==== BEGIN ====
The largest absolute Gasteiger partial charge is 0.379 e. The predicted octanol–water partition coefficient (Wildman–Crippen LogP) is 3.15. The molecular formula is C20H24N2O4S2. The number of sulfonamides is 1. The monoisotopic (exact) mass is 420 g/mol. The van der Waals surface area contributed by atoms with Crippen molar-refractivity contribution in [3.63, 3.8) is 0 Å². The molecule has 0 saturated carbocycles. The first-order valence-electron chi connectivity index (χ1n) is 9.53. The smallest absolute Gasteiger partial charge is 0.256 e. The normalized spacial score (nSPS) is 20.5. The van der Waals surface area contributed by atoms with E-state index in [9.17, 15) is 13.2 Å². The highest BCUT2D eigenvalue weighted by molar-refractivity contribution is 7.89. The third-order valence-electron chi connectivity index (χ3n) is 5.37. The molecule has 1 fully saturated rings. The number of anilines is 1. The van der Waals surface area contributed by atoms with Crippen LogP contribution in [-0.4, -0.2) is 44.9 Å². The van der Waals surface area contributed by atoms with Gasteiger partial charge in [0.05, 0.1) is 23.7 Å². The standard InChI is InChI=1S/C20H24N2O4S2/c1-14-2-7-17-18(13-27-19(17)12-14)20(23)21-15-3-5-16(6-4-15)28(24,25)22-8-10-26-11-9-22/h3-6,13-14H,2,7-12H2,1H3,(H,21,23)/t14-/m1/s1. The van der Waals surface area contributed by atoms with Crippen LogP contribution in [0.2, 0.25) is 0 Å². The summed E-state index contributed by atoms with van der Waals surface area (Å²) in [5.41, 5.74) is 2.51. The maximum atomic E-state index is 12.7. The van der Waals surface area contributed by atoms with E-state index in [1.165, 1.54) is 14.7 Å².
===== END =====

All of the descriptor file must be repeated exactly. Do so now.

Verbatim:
The largest absolute Gasteiger partial charge is 0.379 e. The predicted octanol–water partition coefficient (Wildman–Crippen LogP) is 3.15. The molecular formula is C20H24N2O4S2. The number of sulfonamides is 1. The monoisotopic (exact) mass is 420 g/mol. The van der Waals surface area contributed by atoms with Crippen molar-refractivity contribution in [3.63, 3.8) is 0 Å². The molecule has 0 saturated carbocycles. The first-order valence-electron chi connectivity index (χ1n) is 9.53. The smallest absolute Gasteiger partial charge is 0.256 e. The normalized spacial score (nSPS) is 20.5. The van der Waals surface area contributed by atoms with E-state index in [9.17, 15) is 13.2 Å². The highest BCUT2D eigenvalue weighted by molar-refractivity contribution is 7.89. The third-order valence-electron chi connectivity index (χ3n) is 5.37. The molecule has 1 fully saturated rings. The number of anilines is 1. The van der Waals surface area contributed by atoms with Crippen LogP contribution in [-0.4, -0.2) is 44.9 Å². The van der Waals surface area contributed by atoms with Gasteiger partial charge in [0.05, 0.1) is 23.7 Å². The standard InChI is InChI=1S/C20H24N2O4S2/c1-14-2-7-17-18(13-27-19(17)12-14)20(23)21-15-3-5-16(6-4-15)28(24,25)22-8-10-26-11-9-22/h3-6,13-14H,2,7-12H2,1H3,(H,21,23)/t14-/m1/s1. The van der Waals surface area contributed by atoms with Crippen LogP contribution in [0.2, 0.25) is 0 Å². The summed E-state index contributed by atoms with van der Waals surface area (Å²) in [5.41, 5.74) is 2.51. The maximum atomic E-state index is 12.7. The van der Waals surface area contributed by atoms with E-state index in [1.165, 1.54) is 14.7 Å².